Its the reality of the league. Star bring in the money, not just at the box office, but the real money. The television deals. The players know the current T.V. deal is about to expire, the owners know this too. Most fans don’t go to see Shane Battier play amazing defense, although you could argue they should. No one goes to see Carl Landry giving his body up each game. Or the steady improvement Nicholas Batum, or Trevor Booker, or Wesley Matthews. People pay money to see Lebron, Kobe, Durant, Dwight, Dirk, Rose etc. Once we all can be honest and look at things from a realistic standpoint things should start to move.

    The owners want a league in which they have protection from their self. They want the majority of the “BMI” They want to increase ticket sales, they want to guarantee a profit and they want fans to come back once all the mess is cleared. You can’t have your cake and eat it to.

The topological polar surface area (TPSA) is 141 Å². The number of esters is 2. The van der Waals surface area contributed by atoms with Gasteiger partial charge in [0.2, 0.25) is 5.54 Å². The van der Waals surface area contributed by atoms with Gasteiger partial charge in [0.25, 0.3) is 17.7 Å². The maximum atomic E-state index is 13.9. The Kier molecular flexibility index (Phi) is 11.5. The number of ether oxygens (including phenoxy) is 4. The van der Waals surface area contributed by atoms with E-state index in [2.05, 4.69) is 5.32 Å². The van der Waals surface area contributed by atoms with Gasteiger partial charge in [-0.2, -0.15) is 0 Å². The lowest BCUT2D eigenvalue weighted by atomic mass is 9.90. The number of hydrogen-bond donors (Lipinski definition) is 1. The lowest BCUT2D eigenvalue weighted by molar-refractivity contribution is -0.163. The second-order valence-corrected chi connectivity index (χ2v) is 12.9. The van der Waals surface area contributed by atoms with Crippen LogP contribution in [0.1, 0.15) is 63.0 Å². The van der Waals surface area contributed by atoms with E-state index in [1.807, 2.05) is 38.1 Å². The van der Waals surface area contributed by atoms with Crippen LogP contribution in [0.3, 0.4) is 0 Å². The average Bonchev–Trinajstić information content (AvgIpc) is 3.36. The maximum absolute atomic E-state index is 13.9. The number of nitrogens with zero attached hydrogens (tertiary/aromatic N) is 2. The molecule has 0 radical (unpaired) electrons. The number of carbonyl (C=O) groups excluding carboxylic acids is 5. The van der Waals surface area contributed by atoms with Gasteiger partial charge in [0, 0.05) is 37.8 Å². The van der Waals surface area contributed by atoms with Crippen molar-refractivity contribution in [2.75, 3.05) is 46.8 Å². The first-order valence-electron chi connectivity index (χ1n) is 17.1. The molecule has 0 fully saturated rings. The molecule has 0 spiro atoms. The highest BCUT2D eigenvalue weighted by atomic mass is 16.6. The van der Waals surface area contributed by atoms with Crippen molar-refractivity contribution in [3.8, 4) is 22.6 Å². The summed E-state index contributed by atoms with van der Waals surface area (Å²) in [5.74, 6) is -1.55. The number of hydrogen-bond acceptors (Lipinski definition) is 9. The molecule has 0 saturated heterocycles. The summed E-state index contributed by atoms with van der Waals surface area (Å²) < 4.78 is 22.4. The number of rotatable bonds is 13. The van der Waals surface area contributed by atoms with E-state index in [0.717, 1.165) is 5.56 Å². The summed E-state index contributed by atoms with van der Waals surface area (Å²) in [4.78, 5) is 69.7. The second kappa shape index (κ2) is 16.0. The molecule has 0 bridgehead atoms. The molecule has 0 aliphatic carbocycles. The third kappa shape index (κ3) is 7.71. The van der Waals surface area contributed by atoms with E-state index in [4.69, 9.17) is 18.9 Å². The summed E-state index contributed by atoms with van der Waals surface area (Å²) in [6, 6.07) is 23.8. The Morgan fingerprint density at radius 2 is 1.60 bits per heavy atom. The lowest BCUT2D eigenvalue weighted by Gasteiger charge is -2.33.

• therealhtj - Nov 4, 2011 at 2:30 PM

      You already pretty much made the owners case for them. Unless they can draft a transcendent talent or attract them via free agency, they’re not even gonna sniff a championship, much less be a highly profitable organization.

      The owners are trying to protect themselves from shark agents and contract-year performers weighing down their franchises with albatross contracts. Small markets want to prevent big markets from being able to get all the prime FA’s. The contenders want to get back on the court. Dan Gilbert wants to stick it to Lebron.

      The players are trying to preserve their precious guaranteed contracts and soft cap that’ll just lead to more albatross contracts. Billy Hunter wants to preserve his job. Fish wants to make sure he lands a cushy gig courtesy of commandant Stern.

      This entire lockout has been a blatant grab for self interests.

      As a lifelong fan, it makes me pretty sick. I did see some college BBall highlights the other day, and you know what? It didn’t look half bad.

      • ghelton03 - Nov 4, 2011 at 10:44 PM